Il momento di Elizabeth

Elizabeth's Moment  

The computer screen turned ochre as Elizabeth's fingers finished typing the last sentences. The call with the editorial team had been longer than expected, but she hadn't found the effort burdensome. She knew that the January edition would be more challenging than usual, and her decision to return to Tuscany for so long over the Christmas holidays hadn't helped. However, she told herself, a change in perspective was needed.
The month's theme centered on iconic garments, those that had etched themselves into the collective imagination. Elizabeth, in line with this, chose to contribute with an editorial focused on the timeless allure of the white shirt.
Elizabeth's decision had been a surprise. Having risen to the head of the magazine thanks to her clear and convincing style, she had reserved the role of coordinating journalists and contributors. She felt that to make a mark, talking about fashionable items was not enough. Of course, the white shirt was an excellent theme. A garment that had transcended time, constantly renewing its allure. The image of Beatrice Cenci, painted by Guido Reni, came to mind as soon as the editorial meeting had proposed the topic. The contrast between the model's blonde hair and the purity of her gown served as a poignant reminder that white is more than a color; it is the canvas from which light emanates.

"The alliance between the white shirt and the stars of Hollywood's bygone era was a symbiosis of style and personality. The celebrities who left us a lasting mark did so with eternal style and elegance. Their ally? A simple white shirt..."

The beginning started on the flight from New York, which had remained pending once in Val d'Orcia. Arriving at the cottage, the air of the Sienese countryside reminded Elizabeth that here, times spoke of grape harvests and festivals, of living in style and not for style. The beauty, which had helped Giovanni convince her that the most important moments of the year should unfold amidst these hills, permeated every corner.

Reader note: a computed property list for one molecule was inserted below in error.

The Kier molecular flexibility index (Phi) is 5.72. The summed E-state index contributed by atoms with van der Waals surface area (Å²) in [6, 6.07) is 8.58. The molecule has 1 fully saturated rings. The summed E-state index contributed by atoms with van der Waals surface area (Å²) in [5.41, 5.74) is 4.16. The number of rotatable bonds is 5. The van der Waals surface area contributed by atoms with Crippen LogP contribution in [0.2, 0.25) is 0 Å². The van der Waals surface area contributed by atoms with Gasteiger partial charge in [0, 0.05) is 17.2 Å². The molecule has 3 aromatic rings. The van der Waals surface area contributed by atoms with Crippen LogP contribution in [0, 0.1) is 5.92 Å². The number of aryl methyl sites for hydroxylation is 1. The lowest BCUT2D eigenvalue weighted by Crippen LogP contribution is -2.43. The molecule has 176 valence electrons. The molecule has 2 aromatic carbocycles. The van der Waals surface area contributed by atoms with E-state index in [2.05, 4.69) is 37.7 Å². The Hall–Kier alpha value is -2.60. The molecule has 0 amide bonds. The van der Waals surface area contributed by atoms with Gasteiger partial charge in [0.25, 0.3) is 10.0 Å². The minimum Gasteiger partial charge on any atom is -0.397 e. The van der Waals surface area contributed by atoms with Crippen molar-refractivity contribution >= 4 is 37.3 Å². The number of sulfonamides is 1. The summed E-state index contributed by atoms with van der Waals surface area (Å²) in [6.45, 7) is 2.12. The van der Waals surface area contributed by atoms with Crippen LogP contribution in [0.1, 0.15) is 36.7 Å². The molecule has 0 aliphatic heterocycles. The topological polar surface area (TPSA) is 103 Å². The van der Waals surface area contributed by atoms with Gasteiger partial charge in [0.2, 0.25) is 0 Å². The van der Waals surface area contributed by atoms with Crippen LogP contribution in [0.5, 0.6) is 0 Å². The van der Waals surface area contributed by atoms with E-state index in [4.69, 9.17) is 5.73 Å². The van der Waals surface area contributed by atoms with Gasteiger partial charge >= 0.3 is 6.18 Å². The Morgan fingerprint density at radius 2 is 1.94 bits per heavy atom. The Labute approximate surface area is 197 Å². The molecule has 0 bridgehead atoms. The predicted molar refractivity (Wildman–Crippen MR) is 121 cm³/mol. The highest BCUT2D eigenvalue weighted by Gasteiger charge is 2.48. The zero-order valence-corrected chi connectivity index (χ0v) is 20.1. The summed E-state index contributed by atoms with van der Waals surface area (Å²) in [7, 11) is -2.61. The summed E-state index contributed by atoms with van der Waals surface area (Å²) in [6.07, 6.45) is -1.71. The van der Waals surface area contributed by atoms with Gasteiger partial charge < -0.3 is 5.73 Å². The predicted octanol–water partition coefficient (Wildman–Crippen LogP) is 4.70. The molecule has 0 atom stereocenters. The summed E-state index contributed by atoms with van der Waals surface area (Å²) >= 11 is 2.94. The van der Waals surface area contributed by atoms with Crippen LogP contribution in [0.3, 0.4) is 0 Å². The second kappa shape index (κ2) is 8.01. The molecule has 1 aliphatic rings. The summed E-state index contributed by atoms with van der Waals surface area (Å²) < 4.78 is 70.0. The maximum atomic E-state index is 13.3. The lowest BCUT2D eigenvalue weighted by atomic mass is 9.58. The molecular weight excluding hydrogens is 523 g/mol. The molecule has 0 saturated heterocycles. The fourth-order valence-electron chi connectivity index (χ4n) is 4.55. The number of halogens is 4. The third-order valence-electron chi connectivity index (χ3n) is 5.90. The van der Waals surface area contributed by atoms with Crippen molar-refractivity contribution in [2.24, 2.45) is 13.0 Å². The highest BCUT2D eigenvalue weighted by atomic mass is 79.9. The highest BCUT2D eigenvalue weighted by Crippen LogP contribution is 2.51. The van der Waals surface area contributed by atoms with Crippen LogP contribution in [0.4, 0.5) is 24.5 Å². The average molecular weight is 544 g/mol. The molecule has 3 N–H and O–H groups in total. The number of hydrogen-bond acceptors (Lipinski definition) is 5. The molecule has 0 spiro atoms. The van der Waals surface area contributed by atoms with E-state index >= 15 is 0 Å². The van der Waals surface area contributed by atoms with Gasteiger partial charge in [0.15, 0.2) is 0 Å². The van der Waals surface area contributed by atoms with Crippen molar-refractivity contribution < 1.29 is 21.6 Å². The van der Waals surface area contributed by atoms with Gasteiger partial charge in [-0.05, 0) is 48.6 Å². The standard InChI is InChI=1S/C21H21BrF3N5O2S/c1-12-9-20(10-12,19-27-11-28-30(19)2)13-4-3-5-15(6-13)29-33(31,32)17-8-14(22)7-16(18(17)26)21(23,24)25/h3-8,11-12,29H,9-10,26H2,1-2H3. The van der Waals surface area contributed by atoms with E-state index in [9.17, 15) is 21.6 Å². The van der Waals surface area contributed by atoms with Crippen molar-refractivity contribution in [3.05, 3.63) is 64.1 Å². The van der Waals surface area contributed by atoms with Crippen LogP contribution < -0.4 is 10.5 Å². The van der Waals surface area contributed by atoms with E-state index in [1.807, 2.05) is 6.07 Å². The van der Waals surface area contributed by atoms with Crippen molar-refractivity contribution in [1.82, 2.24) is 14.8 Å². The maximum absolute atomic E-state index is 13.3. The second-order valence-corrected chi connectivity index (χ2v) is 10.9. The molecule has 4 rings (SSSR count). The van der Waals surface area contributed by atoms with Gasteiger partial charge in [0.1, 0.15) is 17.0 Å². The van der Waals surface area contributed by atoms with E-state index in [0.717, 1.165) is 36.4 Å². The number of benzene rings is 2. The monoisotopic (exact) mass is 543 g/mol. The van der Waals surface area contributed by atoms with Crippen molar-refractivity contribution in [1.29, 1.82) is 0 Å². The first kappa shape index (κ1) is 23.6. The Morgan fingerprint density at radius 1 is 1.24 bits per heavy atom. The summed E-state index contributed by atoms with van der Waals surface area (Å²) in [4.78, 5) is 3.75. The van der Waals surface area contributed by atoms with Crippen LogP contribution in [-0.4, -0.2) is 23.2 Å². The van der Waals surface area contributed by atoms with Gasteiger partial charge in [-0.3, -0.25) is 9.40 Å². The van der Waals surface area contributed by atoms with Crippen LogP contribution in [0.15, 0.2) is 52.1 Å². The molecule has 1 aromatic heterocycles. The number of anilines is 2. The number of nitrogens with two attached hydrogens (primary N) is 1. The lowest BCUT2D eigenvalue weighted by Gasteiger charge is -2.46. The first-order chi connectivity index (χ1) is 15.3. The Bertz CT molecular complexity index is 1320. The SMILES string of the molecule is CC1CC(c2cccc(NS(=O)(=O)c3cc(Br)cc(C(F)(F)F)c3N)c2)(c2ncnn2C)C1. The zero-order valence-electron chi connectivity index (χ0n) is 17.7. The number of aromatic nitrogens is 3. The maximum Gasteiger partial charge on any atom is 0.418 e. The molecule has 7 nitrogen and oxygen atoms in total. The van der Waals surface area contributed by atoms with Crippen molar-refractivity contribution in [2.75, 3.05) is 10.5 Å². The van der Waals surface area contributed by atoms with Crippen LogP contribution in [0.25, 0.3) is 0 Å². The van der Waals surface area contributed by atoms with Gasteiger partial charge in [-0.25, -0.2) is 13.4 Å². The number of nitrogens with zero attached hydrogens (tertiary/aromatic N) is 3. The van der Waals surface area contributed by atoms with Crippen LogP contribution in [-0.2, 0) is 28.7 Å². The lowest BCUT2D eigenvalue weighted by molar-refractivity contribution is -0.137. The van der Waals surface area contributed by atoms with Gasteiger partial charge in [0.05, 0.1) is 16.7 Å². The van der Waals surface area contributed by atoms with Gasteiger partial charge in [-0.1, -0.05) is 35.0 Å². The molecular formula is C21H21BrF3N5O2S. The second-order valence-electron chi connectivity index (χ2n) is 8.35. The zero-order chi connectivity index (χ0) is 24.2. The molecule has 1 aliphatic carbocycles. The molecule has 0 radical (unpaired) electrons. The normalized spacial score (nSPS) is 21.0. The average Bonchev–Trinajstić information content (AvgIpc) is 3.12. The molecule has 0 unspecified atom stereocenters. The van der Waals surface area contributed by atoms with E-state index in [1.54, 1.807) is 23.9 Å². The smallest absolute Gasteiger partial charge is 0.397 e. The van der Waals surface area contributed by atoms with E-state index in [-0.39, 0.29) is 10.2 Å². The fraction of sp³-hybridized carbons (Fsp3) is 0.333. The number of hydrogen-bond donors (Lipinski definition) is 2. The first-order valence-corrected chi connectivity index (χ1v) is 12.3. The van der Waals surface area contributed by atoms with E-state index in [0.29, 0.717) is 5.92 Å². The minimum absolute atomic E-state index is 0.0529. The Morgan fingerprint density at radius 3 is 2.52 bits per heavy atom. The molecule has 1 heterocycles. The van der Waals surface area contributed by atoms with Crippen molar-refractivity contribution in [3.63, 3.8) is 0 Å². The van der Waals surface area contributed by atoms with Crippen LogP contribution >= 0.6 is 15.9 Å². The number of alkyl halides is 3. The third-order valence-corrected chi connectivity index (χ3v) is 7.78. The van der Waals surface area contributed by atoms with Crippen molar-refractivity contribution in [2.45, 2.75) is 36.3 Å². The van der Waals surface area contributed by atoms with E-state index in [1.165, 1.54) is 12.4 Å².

"...the rolled-up sleeves of Lauren Bacall, which enhanced her haughty air; the class of Grace Kelly, regal even before becoming a princess; the charming lightness of Audrey Hepburn and the strength, feminine in all its aspects, of the other Hepburn, a Katharine capable of being elegant even in an oversized shirt..."

She was not short of examples, but there was a problem. The connection between the shirt and the woman was a dance between two independent charms. The white shirt had traversed generations, and the allure of women—charm, not mere beauty—persisted. What, then, rendered this union so remarkably evocative?

Elizabeth wondered this while strolling through the market of San Giovanni d’Asso as her companion chose the finest truffles.
“La cena è quasi pronta”, Giovanni’s hand offering her a glass of red wine brought her back to the reality of the moment.

“A good vintage.” The notes of sour cherry and berries awakened Elizabeth's taste.
“Four years in the barrel. Not one less: it takes time for fine works.”

Elizabeth's fingers played with the button of her Raffaello, another splendid piece that had captivated her on the day of the meeting itself. Some online research, a land of adoption rich in high-level artisans and the approaching holidays, had led her, in a case of serendipity, to find what she didn't know she was looking for.

The puff sleeves, the elegant knot cinching them, and the row of buttons discreetly veiled by a double flap of fabric seized her gaze. A collar of the perfect length—neither too lengthy to overshadow, nor too short to succumb to shifting fashions—resonated with the very theme of the article she was beginning to contemplate. What made her give in was that piece which her expert eye had understood to be the work of fine goldsmiths. An elegant button, almost a cameo from another time, laid at the exact centre of the collar. For an infinite time, Elizabeth remained gazing at the delicate swirl of the engraved initials. “Mmm...marvellous!” she whispered unwittingly. Having that shirt sent overseas would have been all too easy for any woman of good taste, but for Elizabeth, that item was more than a seduction.

It was something that needed to be understood right down to its origins. Only after the editorial was published would the editorial office grasp its significance. Next to the fireplace, Elizabeth returned to observing the spacious lounge of the cottage, adorned with prominent heraldic crests and paintings depicting hunting scenes. A morning of research had made her understand what she was trying to convey.


Shirts, actresses, painters, women: everything is authentic. Beauty is authenticity as is authentic that which then becomes timeless. Tailoring and goldsmithing were authentic in her new shirt. This is what had conquered her. This was the sense she wanted to give to her editorial because this is what she wanted fashion to be, one that aspires to transcend time.

The smile that Giovanni had taken as a compliment to his wine, held for her all the sense of clarity rediscovered. After all, the taste was authentic too, she thought as her gaze wandered outside the window, beyond the vines, towards the woodland's foliage.